If it’s been a while since you used a bike, it’s a good idea to spend some time reviewing the basics before you attempt busy main roads. Find a quiet street or shady park and practise starting, stopping, turning, shifting the gears up and down, signalling and using the brakes.
Your first few rides will probably feel quite tough, which is absolutely normal. Your body needs time to adjust to a totally new activity, and cycling requires a good amount of skill, balance and concentration.
Try not to attempt too many long or strenuous rides right away, as you might end up feeling fatigued, getting injured or find yourself totally sick of cycling before you’ve even started! Focus on gradual improvement over a longer period of time, and always make sure you get adequate muscle recovery between rides.
How to build cycling into your fitness routine
Cycling is about as ideal as cardio gets. It builds strong legs and core efficiency and, unlike high-intensity exercise like running or jumping, doesn’t put stress on your joints. Cycling also increases cardiovascular fitness, builds muscle strength and improves joint mobility. Plus, cycling outdoors can be so invigorating that you can easily burn lots of calories without feeling like you’re working that hard.
To reap all these wonderful benefits, consistency is key. Here’s some tips for incorporating cycling into your existing routine.
Add cycling into your LISS workouts
LISS stands for Low Intensity Steady State, and is a low-intensity cardio workout that forms an important part of all the SWEAT programs. A good LISS workout lasts between 30-60 minutes, during which time your heart rate is elevated to about 60% of your max heart rate zone, which is also known as the fat-burning zone.
Maintaining your body’s heart rate at a steady pace for an extended period of time helps to promote weight loss, increased blood flow and improves your body’s overall endurance. Popular LISS workouts include walking, rowing, swimming and, of course, cycling, which provides all the cardiovascular benefits of exercise without over-taxing your body.
SWEAT programs typically recommend 2-3 LISS sessions per week, and these should ideally last for between 30-60 minutes in length. You could spend all of those LISS sessions on your bike or try mixing and matching with other forms of low-intensity cardio until you find your sweet spot.
Find some riding buddies
This could mean finding a cycling club (use Google to search for “cycling club + where you live” to find clubs in your area) or convincing some mates to dust off their bikes and come cycling with you. Exercising with other people is a great way to build accountability and establish healthy habits.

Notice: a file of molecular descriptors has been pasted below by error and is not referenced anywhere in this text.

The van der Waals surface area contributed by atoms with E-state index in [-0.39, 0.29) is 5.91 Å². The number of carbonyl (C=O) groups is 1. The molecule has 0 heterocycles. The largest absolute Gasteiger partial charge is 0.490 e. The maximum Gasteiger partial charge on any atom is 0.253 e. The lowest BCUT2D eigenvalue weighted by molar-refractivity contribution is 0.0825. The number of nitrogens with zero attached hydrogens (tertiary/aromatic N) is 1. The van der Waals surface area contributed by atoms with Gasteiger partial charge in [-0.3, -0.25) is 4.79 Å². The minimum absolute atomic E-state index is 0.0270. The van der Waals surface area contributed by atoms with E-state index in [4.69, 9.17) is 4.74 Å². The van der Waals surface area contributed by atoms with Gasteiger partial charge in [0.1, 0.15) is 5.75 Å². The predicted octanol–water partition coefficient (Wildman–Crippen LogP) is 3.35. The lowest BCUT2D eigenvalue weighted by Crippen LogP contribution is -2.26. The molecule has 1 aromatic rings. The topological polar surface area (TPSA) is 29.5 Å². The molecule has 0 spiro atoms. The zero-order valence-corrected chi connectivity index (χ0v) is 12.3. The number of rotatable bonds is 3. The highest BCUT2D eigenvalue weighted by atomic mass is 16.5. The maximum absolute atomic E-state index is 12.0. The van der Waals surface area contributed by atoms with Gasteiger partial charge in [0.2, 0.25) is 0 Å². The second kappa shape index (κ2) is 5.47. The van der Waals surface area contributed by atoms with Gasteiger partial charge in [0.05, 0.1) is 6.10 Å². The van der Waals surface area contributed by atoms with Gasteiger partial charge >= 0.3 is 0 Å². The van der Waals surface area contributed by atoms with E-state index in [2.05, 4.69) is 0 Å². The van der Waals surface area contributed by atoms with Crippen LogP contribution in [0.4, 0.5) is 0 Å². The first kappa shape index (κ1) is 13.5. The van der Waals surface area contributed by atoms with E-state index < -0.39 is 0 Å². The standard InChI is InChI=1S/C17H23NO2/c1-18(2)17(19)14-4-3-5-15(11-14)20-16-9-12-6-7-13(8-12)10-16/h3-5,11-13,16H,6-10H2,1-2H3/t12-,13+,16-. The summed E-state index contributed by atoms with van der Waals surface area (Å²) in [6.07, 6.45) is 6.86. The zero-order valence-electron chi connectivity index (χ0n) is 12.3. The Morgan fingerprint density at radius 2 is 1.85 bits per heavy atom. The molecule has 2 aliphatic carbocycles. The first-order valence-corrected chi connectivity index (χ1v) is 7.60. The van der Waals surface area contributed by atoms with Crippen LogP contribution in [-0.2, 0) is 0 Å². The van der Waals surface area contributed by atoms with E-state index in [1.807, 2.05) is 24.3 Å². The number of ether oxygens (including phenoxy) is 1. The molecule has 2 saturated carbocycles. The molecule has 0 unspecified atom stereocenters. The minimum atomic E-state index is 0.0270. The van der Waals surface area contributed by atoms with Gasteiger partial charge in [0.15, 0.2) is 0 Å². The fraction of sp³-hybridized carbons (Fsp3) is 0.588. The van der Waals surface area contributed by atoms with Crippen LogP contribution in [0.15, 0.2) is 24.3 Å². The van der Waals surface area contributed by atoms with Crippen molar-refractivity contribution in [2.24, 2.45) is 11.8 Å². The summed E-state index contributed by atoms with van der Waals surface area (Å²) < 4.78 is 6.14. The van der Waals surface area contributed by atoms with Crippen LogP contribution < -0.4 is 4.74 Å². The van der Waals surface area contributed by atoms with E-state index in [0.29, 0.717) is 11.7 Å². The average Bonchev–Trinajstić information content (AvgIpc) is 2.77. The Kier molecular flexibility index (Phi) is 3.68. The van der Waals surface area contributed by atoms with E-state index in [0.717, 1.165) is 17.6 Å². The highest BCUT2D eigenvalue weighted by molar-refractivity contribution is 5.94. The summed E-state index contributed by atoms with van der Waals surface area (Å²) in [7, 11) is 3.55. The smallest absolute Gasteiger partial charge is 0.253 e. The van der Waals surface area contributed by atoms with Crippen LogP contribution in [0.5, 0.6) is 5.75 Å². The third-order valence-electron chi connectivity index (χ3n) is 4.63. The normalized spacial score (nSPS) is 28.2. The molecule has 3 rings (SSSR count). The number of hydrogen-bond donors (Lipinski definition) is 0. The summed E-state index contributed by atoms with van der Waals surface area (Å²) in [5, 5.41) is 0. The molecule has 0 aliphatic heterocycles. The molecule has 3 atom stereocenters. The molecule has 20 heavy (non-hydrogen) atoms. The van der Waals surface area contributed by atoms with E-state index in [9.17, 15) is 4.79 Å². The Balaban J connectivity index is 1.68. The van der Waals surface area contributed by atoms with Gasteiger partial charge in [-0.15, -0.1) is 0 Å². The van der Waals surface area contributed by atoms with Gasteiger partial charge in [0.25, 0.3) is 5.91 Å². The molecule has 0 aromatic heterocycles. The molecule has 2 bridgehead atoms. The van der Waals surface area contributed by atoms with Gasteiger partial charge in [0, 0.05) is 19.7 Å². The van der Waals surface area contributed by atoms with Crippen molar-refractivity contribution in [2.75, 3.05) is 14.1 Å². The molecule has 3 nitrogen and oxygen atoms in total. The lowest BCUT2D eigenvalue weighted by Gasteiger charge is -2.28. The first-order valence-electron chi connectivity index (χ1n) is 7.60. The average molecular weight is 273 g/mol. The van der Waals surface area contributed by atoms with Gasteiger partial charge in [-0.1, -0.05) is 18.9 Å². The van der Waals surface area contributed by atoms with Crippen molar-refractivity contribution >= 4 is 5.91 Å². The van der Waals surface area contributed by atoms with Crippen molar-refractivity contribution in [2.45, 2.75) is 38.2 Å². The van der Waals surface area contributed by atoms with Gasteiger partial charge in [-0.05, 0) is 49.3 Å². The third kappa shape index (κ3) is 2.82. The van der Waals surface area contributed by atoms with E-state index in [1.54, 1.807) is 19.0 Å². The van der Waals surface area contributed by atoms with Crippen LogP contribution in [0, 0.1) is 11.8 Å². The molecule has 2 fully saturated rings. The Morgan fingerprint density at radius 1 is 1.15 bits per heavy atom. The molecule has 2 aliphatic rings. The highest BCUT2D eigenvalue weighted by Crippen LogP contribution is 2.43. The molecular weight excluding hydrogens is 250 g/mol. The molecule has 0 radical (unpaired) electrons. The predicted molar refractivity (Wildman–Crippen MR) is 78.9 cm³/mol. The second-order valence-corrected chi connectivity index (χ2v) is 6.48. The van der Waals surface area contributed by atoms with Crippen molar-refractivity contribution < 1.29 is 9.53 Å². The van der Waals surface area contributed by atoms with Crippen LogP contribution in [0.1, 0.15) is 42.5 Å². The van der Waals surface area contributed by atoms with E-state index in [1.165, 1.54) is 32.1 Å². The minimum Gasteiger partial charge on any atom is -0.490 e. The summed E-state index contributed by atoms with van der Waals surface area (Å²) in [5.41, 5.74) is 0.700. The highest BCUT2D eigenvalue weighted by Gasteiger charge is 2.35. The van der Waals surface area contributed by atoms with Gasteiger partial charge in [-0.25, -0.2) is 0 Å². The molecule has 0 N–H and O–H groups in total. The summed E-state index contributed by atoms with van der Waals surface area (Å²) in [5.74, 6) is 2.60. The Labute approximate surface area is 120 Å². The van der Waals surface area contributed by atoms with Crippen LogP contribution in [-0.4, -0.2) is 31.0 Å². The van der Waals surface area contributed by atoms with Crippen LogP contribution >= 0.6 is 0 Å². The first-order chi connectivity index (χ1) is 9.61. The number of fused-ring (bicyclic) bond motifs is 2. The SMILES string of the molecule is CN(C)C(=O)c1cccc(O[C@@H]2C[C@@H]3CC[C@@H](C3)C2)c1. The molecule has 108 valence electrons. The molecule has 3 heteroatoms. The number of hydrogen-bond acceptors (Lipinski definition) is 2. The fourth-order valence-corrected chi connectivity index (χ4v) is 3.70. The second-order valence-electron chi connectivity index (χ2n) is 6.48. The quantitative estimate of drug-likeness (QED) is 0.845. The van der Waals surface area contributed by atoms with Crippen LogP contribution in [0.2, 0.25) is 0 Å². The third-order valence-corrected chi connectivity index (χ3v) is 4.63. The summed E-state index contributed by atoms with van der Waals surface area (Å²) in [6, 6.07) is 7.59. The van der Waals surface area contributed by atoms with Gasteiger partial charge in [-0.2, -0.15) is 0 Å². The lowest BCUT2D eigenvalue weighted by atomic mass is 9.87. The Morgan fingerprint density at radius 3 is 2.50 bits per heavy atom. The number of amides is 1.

Improve your technique
Once you’ve got a few miles under your belt and are feeling more confident, you can start thinking more about technique. Here’s some pointers to get you started:
Position your body closer to the handlebars
If you’ve ever cycled in the wind, you’ll know how much it can slow you down. Try positioning your body closer to the bars and tucking in your elbows – this will help you ride faster in gusty weather.
Though you may feel tempted to brake every time you reach a fast road or go downhill, try and avoid braking unnecessarily. Every time you stop or slow down, you’ll need to pedal harder to get back up to speed. If you do need to slow down, use your rear brake and reserve your front brake for when you really want to stop. Slamming on your front brake might send you flying over the handlebars!
If you struggle to cycle uphill, try shifting into a low gear a few moments before you think you need it and maintain a steady pedal pace — this will help you carry momentum into the ascent and conquer that hill.
Try interval training
Feel like you’re stuck at the same speed? The best way to get faster is interval training, during which you cycle for short bursts of speed above your usual pace, and then slow down and recover, before repeating over again.
After a while, you’ll establish your own cycling style
As time goes by and you spend more time pumping those pedals, you’ll start to get a sense of your individual riding style. You might love the convenience of using your bike to commute to work or study, or prefer a slow, aimless cruise around your neighbourhood as the sun’s coming down.
Maybe you yearn to get off the city streets and ride fast, or spend an afternoon exploring dirt roads and winding trails. There’s no right or wrong way to cycle — whenever and however feels good for you.
* Disclaimer: This blog post is not intended to replace the advice of a medical professional. The above information should not be used to diagnose, treat, or prevent any disease or medical condition. Please consult your doctor before making any changes to your diet, sleep methods, daily activity, or fitness routine. Sweat assumes no responsibility for any personal injury or damage sustained by any recommendations, opinions, or advice given in this article.